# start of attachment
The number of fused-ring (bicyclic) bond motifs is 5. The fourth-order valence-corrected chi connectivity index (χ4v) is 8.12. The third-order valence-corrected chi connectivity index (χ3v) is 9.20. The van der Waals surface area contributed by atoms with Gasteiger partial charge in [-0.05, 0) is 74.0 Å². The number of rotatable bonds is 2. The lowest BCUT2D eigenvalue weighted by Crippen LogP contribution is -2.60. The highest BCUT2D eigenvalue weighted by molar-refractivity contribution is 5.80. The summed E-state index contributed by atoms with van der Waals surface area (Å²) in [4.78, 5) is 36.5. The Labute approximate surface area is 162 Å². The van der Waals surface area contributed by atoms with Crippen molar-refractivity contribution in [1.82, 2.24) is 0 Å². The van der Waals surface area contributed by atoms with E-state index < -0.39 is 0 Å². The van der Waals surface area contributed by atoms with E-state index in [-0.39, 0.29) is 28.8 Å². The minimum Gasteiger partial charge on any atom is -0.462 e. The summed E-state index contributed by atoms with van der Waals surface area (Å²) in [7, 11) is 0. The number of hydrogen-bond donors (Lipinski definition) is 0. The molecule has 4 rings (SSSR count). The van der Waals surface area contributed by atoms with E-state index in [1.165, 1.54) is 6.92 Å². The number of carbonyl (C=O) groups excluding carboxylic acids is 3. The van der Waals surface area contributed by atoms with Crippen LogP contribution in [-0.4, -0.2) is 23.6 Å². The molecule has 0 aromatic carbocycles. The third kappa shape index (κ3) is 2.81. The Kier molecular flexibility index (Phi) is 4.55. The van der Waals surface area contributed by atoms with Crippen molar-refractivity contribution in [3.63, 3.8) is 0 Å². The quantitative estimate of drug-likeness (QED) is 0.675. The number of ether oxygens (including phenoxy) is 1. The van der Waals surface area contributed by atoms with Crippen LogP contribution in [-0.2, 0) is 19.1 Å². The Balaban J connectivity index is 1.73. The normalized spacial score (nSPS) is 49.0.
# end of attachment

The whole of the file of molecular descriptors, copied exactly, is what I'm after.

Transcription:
The number of fused-ring (bicyclic) bond motifs is 5. The fourth-order valence-corrected chi connectivity index (χ4v) is 8.12. The third-order valence-corrected chi connectivity index (χ3v) is 9.20. The van der Waals surface area contributed by atoms with Gasteiger partial charge in [-0.05, 0) is 74.0 Å². The number of rotatable bonds is 2. The lowest BCUT2D eigenvalue weighted by Crippen LogP contribution is -2.60. The highest BCUT2D eigenvalue weighted by molar-refractivity contribution is 5.80. The summed E-state index contributed by atoms with van der Waals surface area (Å²) in [4.78, 5) is 36.5. The Labute approximate surface area is 162 Å². The van der Waals surface area contributed by atoms with Crippen molar-refractivity contribution in [1.82, 2.24) is 0 Å². The van der Waals surface area contributed by atoms with E-state index < -0.39 is 0 Å². The van der Waals surface area contributed by atoms with E-state index in [-0.39, 0.29) is 28.8 Å². The minimum Gasteiger partial charge on any atom is -0.462 e. The summed E-state index contributed by atoms with van der Waals surface area (Å²) in [7, 11) is 0. The number of hydrogen-bond donors (Lipinski definition) is 0. The molecule has 4 rings (SSSR count). The van der Waals surface area contributed by atoms with E-state index in [1.165, 1.54) is 6.92 Å². The number of carbonyl (C=O) groups excluding carboxylic acids is 3. The van der Waals surface area contributed by atoms with Crippen LogP contribution in [-0.4, -0.2) is 23.6 Å². The molecule has 0 aromatic carbocycles. The third kappa shape index (κ3) is 2.81. The Kier molecular flexibility index (Phi) is 4.55. The van der Waals surface area contributed by atoms with Crippen molar-refractivity contribution in [3.63, 3.8) is 0 Å². The quantitative estimate of drug-likeness (QED) is 0.675. The number of ether oxygens (including phenoxy) is 1. The van der Waals surface area contributed by atoms with Crippen LogP contribution in [-0.2, 0) is 19.1 Å². The Balaban J connectivity index is 1.73. The normalized spacial score (nSPS) is 49.0.